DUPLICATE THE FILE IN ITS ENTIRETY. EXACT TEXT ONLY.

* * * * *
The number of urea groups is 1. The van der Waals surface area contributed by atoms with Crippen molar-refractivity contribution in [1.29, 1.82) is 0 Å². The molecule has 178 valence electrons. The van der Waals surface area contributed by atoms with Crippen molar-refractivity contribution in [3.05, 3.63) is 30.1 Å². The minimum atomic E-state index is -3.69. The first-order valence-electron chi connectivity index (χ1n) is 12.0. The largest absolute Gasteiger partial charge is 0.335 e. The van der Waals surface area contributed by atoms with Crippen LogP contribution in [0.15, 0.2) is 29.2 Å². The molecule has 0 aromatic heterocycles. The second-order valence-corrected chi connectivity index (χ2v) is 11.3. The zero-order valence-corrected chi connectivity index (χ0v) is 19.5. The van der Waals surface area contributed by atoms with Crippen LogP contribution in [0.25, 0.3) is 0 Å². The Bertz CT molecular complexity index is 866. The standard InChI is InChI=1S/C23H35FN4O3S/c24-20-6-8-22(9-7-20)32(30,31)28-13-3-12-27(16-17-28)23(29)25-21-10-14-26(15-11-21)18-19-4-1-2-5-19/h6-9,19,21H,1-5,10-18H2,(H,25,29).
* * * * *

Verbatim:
The number of urea groups is 1. The van der Waals surface area contributed by atoms with Crippen molar-refractivity contribution in [1.29, 1.82) is 0 Å². The molecule has 178 valence electrons. The van der Waals surface area contributed by atoms with Crippen molar-refractivity contribution in [3.05, 3.63) is 30.1 Å². The minimum atomic E-state index is -3.69. The first-order valence-electron chi connectivity index (χ1n) is 12.0. The largest absolute Gasteiger partial charge is 0.335 e. The van der Waals surface area contributed by atoms with Crippen LogP contribution in [0.15, 0.2) is 29.2 Å². The molecule has 0 aromatic heterocycles. The second-order valence-corrected chi connectivity index (χ2v) is 11.3. The zero-order valence-corrected chi connectivity index (χ0v) is 19.5. The van der Waals surface area contributed by atoms with Crippen LogP contribution in [0.25, 0.3) is 0 Å². The Bertz CT molecular complexity index is 866. The standard InChI is InChI=1S/C23H35FN4O3S/c24-20-6-8-22(9-7-20)32(30,31)28-13-3-12-27(16-17-28)23(29)25-21-10-14-26(15-11-21)18-19-4-1-2-5-19/h6-9,19,21H,1-5,10-18H2,(H,25,29).